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Thread: NVIDIA Releases Standalone VDPAU Library

  1. #11
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    Quote Originally Posted by myxal View Post
    I'd say video acceleration for R600/R700 is simply not coming to opensource drivers (not from official sources), we might see it in fglrx if we're lucky.
    It's a damn shame.

    Quote Originally Posted by myxal View Post
    Such is the sorry state of linux graphics - my choices are intel (drivers in quantum state, getting all the features to work with adequate performance is next to impossible for a casual Linux user), AMD (no opensource 3D for cards less than 4 years old, proprietary driver has problems with some basic functionality (Xv) and switching between computer power modes), nvidia (no opensource driver worth using yet, proprietary driver mostly works, but lacks some common features (XR&R1.2), and there's always the creeping shadow of nvidia's 'Bumpgate'). Other graphics vendors have no drivers/hardware worth using.
    That sounds about right. I wish someone would write an article (HEY PHORONIX, I'M TALKING TO YOU! on the lines of "The Sorry State of Sound on Linux". At least no one has figured out a way to integrate PulseAudio into the X stack to mess things up

  2. #12
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    Quote Originally Posted by myxal View Post
    I'd say video acceleration for R600/R700 is simply not coming to opensource drivers (not from official sources), we might see it in fglrx if we're lucky.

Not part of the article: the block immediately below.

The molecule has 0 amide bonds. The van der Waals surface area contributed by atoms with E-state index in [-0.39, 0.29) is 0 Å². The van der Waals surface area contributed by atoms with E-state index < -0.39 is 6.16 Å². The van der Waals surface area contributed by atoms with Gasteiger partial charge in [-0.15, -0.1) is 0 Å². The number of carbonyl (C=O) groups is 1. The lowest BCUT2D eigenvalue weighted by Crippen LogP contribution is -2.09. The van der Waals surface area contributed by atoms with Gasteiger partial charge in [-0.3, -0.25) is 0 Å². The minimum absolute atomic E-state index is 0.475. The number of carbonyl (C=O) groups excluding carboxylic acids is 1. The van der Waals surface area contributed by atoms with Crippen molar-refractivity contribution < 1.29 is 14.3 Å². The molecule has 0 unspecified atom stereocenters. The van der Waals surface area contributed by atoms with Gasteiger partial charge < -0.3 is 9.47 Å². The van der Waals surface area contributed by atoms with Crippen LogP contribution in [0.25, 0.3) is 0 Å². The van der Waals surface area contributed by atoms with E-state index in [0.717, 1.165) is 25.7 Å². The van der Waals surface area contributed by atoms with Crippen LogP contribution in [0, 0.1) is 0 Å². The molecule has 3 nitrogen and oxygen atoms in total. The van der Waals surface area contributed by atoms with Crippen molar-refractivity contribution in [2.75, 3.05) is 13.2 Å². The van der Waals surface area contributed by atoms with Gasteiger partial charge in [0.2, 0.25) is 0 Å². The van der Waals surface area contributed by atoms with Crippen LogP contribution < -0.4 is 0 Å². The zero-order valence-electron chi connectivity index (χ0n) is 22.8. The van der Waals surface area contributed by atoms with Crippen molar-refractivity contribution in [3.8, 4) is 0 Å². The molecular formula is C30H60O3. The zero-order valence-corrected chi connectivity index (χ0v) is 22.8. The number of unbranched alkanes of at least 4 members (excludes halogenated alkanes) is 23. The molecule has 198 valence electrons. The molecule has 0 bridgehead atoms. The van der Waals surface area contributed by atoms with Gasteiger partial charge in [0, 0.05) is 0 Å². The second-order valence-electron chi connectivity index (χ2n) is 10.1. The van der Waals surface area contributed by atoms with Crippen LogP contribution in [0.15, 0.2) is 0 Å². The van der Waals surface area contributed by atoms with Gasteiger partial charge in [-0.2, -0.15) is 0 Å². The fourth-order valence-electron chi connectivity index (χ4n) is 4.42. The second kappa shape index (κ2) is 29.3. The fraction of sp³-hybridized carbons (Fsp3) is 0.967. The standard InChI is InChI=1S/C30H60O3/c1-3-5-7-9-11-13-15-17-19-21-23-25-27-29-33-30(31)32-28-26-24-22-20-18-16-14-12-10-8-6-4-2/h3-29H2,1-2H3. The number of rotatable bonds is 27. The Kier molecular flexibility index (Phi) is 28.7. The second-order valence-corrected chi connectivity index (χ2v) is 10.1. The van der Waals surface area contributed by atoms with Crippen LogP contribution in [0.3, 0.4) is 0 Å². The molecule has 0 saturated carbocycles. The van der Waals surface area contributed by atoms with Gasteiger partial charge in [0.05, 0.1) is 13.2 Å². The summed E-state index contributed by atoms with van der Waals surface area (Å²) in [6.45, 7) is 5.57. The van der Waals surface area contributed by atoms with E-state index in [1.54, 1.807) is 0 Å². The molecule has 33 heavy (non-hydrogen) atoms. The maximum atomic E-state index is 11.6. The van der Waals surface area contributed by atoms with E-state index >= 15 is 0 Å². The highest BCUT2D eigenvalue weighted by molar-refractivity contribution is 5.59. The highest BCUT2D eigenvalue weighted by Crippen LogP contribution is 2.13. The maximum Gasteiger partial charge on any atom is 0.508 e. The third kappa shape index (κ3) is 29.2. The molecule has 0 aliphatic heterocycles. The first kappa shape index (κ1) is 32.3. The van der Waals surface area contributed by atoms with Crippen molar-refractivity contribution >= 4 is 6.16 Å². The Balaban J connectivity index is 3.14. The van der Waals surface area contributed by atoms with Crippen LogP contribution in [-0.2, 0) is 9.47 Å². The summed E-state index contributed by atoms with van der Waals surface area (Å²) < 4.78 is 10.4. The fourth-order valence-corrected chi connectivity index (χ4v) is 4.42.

I don't believe that that is an entirely accurate statement. There are different levels of video acceleration... the difference is in how much of the decode process is accelerated. Right now we DO have acceleration -- though only very basic Xv. Playing a full-HD video right now *does* peg any CPU that isn't at least a fairly recent 2-core or better. Offloading a -- lets call it a -- "significant chunk" over to the GPU (even without using the video decoder junk in the GPU) will take a significant chunk of the processing off the CPU to hopefully make HD playback stable on even older 2-core processors (maybe even 1-core's).

    Now the question you need to ask yourself is this: how much acceleration do you really need? My "tv computer" is an older X2-3800 that I recently picked up for free + an RHD3650 ($40). HD video playback goes like this;
    720P single threaded: fairly OK with the occasional chop. Very watchable.
    720P multi-threaded: perfect.
    1080P single threaded: unwatchable, drops about 50%.
    1080P multi-threaded: fairly OK with the occasional chop. About the same as 720P single threaded.

    So how much acceleration do *I* need on this "$40" computer to make 1080P perfect? The answer is *not much*. And that's on old junk.

    Here's what bridgman has to say about video decode acceleration:
    http://www.phoronix.com/forums/showp...69&postcount=3

  3. #13